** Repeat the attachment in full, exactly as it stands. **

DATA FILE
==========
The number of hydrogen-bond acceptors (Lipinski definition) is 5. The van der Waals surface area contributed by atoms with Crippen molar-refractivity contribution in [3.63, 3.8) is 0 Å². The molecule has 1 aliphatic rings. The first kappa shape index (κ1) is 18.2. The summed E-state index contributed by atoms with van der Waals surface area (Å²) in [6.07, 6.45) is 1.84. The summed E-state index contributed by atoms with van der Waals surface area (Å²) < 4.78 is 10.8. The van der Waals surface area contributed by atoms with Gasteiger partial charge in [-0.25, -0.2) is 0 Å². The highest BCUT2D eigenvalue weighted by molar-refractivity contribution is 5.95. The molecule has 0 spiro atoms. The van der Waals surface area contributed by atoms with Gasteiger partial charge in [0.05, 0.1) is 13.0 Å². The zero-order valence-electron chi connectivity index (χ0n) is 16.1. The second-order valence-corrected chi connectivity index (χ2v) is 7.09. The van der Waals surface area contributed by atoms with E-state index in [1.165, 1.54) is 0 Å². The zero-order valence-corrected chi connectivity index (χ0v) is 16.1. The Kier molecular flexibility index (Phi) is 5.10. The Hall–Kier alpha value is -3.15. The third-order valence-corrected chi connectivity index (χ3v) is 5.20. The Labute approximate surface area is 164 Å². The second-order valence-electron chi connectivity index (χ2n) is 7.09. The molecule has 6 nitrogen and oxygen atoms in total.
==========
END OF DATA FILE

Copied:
The number of hydrogen-bond acceptors (Lipinski definition) is 5. The van der Waals surface area contributed by atoms with Crippen molar-refractivity contribution in [3.63, 3.8) is 0 Å². The molecule has 1 aliphatic rings. The first kappa shape index (κ1) is 18.2. The summed E-state index contributed by atoms with van der Waals surface area (Å²) in [6.07, 6.45) is 1.84. The summed E-state index contributed by atoms with van der Waals surface area (Å²) < 4.78 is 10.8. The van der Waals surface area contributed by atoms with Gasteiger partial charge in [-0.25, -0.2) is 0 Å². The highest BCUT2D eigenvalue weighted by molar-refractivity contribution is 5.95. The molecule has 0 spiro atoms. The van der Waals surface area contributed by atoms with Gasteiger partial charge in [0.05, 0.1) is 13.0 Å². The zero-order valence-electron chi connectivity index (χ0n) is 16.1. The second-order valence-corrected chi connectivity index (χ2v) is 7.09. The van der Waals surface area contributed by atoms with E-state index in [1.165, 1.54) is 0 Å². The zero-order valence-corrected chi connectivity index (χ0v) is 16.1. The Kier molecular flexibility index (Phi) is 5.10. The Hall–Kier alpha value is -3.15. The third-order valence-corrected chi connectivity index (χ3v) is 5.20. The Labute approximate surface area is 164 Å². The second-order valence-electron chi connectivity index (χ2n) is 7.09. The molecule has 6 nitrogen and oxygen atoms in total.